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review 2018-08-12 21:50
LOVE RUN AGROUND
Breakup: The End of a Love Story - Catherine Texier

Catherine Texier's story of the breakup of her 18 year relationship with a man who was also her literary partner, lover, best friend, and father of their 2 daughters can best be described as 'an anatomy of an affair'. 

From the book's first pages, Texier provides the reader with an open access into the gradual unraveling of what had been for her, a loving and satisfying relationship. Her partner was in emotional withdrawal. Oftentimes, he was surly, abrupt, or would give her the silent treatment. The more I read, the more his selfishness became evident to me. Texier found it so hard to let go of what they had together. And, in his own way, even after admitting --- while both were seeing a psychologist to help sort out their evolving feelings about each other and their dying relationship --- to having an affair and continuing to spend time with 'the other woman', he and Texier continued an intermittent, fiery sexual relationship. As I was reading all this, I wanted to say out loud: "Why don't the two of you make a clean break of it?" Easy for me to say, I know, as a single man with no children. But that's how I felt as I watched their relationship slowly deflate and disintegrate. 

I felt sorry for Texier because she was completely blindslided by her partner stepping out on her with this woman. In Texier's words: "The rage of being rejected. It’s one thing to be with a guy and see that he’s losing interest and maybe you are too, and quite another to have built a family and two literary careers and a house and eighteen years of shared companionship, the passion still going full swing in spite of the mounting tensions, and to feel the plug being pulled out overnight without warning.”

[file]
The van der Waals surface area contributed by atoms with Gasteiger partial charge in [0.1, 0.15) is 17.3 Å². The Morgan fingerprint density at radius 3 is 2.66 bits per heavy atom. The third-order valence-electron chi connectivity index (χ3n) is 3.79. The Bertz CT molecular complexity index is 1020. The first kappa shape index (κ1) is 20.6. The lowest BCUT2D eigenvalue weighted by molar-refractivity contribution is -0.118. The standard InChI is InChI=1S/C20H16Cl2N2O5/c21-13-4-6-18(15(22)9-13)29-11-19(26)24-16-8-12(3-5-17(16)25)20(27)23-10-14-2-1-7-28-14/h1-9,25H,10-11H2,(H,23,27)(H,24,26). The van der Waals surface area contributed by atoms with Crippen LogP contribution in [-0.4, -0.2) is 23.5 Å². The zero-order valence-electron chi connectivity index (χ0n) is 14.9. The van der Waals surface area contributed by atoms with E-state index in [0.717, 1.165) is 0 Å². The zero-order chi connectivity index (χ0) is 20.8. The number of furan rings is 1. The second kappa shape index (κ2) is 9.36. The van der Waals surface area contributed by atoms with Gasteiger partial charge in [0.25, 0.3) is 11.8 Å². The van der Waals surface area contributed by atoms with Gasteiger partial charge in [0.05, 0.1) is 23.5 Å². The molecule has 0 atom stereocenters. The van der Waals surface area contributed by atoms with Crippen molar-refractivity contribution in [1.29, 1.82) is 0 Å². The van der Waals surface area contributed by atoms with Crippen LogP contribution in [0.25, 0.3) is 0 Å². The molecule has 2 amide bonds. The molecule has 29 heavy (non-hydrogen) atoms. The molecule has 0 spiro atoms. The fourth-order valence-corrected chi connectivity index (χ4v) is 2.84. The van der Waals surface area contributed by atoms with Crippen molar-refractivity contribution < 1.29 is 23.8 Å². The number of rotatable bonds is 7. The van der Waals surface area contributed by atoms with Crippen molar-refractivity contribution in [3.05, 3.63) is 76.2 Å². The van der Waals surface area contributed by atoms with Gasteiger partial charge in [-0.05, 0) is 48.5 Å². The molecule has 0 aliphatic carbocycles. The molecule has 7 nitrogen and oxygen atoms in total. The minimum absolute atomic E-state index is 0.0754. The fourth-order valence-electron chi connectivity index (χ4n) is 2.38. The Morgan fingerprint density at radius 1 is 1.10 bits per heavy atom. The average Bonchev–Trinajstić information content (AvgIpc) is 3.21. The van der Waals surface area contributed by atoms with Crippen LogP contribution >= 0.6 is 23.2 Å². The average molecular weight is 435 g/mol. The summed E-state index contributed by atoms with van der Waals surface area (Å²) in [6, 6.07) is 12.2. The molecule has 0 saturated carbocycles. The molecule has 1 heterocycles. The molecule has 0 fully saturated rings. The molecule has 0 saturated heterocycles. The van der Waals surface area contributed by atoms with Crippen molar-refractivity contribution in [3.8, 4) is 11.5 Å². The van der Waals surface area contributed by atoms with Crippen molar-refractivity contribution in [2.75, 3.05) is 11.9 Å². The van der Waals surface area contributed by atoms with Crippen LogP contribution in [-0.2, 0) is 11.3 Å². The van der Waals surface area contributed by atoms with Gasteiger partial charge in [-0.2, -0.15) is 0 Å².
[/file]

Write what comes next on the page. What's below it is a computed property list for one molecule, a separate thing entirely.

There is a denouement between Texier and her ex-partner. As a way of fully coming to grips with the end of the relationship, she has a big blowout party in the apartment she had shared with him and their children. "The party was meant as the kickoff of my new life. It was packed. It went on all night. It was exhilarating. A kind of exorcism. I was reclaiming my sexuality on the turf of our love. The very place where we had loved and hurt each other. I performed it with the ferocious energy of life feasting over a still-warm corpse. I barely had to lift a finger. Everybody had come to celebrate with me. A week before, I had bought a secondhand Isaac Mizrahi poppy-red stretch dress with spaghetti straps. I had carefully chosen the dress. Nothing short of red would have done. The dress worked its magic."

"BREAKUP: The End of a Love Story" has valuable lessons to provide the reader about the dynamics of an intimate relationship that comes to an unhappy end.

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text 2018-08-12 19:15
Reading progress update: I've listened 1886 out of 4260 minutes.
Sherlock Holmes: The Definitive Collection - Arthur Conan Doyle,Stephen Fry

Done with Memoirs.

 

I'm always in a complicated spot where Memoirs is concerned. To me, while I realize it counts among it's stories Holmes first case, his decision to start his career, his last, and even the introduction of his brother, making it a "must" for the construction and rounding up of the character (and something I feel ACD definitely was aiming at so as to divest himself of Holmes, Macondo style), I always find that Adventures was more enjoyable.

 

Now, the fact that, after making sure Mrs Watson was traveling, he took Watson with him in The Final Problem, but sent him off at the last moment will always ring inside me on sheer evidence of protectiveness.

 

Listening to The Hound of the Baskervilles foreword now. As always, it brings all this delicious nuggets to the fore. In this instance, my Harry Potter crazed self keeps picturing a Houdini desperately trying to convince the muggle that no, it was not real magic, and shit, he was about to get in trouble with the ministry if he kept it up.